Philippine passengers clearing through customs in Manila after a flight from Hong Kong may often have plenty of cigarettes and other items in their suitcase. The customs officials may waive most American passengers on through, because they need to spend time calculating the import duties the Philippine passengers need to pay. The big demand for imported cigarettes can show up in trade numbers when changes contribute to a system making legal imports easier. Imports of cigarettes into the Philippines soared from $108 mn in 2002 to $365.4 mn in 2003, and remained at a high level in 2004. Exporters in Hong Kong, Indonesia, and China have found good prospects for greater sales in Philippines.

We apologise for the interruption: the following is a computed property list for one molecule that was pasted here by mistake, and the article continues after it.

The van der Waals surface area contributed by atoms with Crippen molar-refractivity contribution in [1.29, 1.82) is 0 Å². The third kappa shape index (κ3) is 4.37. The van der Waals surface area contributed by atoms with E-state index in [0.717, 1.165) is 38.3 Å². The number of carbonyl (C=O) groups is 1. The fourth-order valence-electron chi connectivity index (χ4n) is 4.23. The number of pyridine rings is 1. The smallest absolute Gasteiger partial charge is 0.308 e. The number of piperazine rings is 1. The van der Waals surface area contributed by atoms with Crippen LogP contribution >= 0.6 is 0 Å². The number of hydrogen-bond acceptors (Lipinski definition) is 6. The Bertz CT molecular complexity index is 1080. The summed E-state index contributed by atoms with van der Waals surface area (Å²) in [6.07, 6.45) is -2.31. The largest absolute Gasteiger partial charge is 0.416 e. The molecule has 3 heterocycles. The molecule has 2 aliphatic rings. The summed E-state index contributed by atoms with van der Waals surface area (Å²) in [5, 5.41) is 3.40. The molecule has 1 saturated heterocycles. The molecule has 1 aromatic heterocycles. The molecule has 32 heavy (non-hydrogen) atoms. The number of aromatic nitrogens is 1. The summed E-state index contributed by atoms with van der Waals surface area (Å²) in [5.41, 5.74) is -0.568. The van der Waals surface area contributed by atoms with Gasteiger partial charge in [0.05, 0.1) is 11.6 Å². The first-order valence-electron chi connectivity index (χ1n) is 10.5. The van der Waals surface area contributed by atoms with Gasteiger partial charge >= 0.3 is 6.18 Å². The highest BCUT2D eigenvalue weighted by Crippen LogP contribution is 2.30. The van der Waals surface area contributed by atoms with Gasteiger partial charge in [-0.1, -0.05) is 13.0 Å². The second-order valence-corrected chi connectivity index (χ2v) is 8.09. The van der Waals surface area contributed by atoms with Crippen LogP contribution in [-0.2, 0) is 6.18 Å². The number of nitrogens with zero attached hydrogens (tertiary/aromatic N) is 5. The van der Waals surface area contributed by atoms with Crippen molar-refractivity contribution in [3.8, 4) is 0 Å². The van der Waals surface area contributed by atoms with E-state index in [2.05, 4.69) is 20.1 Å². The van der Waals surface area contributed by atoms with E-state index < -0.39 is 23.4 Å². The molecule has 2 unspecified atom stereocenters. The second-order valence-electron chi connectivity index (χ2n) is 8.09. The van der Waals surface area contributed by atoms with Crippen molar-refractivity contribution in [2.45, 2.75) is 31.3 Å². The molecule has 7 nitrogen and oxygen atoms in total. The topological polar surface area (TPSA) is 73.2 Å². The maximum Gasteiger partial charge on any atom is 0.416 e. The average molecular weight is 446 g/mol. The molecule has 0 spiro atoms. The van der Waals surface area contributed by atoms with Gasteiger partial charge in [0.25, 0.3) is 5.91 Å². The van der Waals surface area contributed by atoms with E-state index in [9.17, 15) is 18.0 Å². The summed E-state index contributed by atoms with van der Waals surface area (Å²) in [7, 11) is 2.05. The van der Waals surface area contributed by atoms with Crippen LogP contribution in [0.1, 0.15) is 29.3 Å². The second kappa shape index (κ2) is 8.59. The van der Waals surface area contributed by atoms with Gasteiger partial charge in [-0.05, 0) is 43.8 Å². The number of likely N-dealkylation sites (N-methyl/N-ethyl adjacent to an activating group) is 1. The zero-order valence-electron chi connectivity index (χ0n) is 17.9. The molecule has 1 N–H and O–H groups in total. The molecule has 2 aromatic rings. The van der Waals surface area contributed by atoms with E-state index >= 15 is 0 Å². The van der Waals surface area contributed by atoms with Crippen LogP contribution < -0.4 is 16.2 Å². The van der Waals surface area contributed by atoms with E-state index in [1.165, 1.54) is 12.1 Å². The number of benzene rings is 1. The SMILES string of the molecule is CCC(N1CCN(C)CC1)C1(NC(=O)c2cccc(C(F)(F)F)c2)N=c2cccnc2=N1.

About half of the men in the Philippines smoke. Some domestic brands are available at low prices. More smokers recently shifted to higher quality brands. Fortune Tobacco Corporation is a major producer of cigarettes. Philip Morris made an investment of about $300 mn in 2003 to build a cigarette factory in Batangas Province. This apparently contributed to the rise in Philippine cigarette exports from 2.9 bn pieces in 2002 to a peak of 20.3 bn pieces in 2005. Strong competition within ASEAN apparently influenced the decline to 17 bn pieces for Philippine cigarette exports in 2007, when Vietnam was a major market.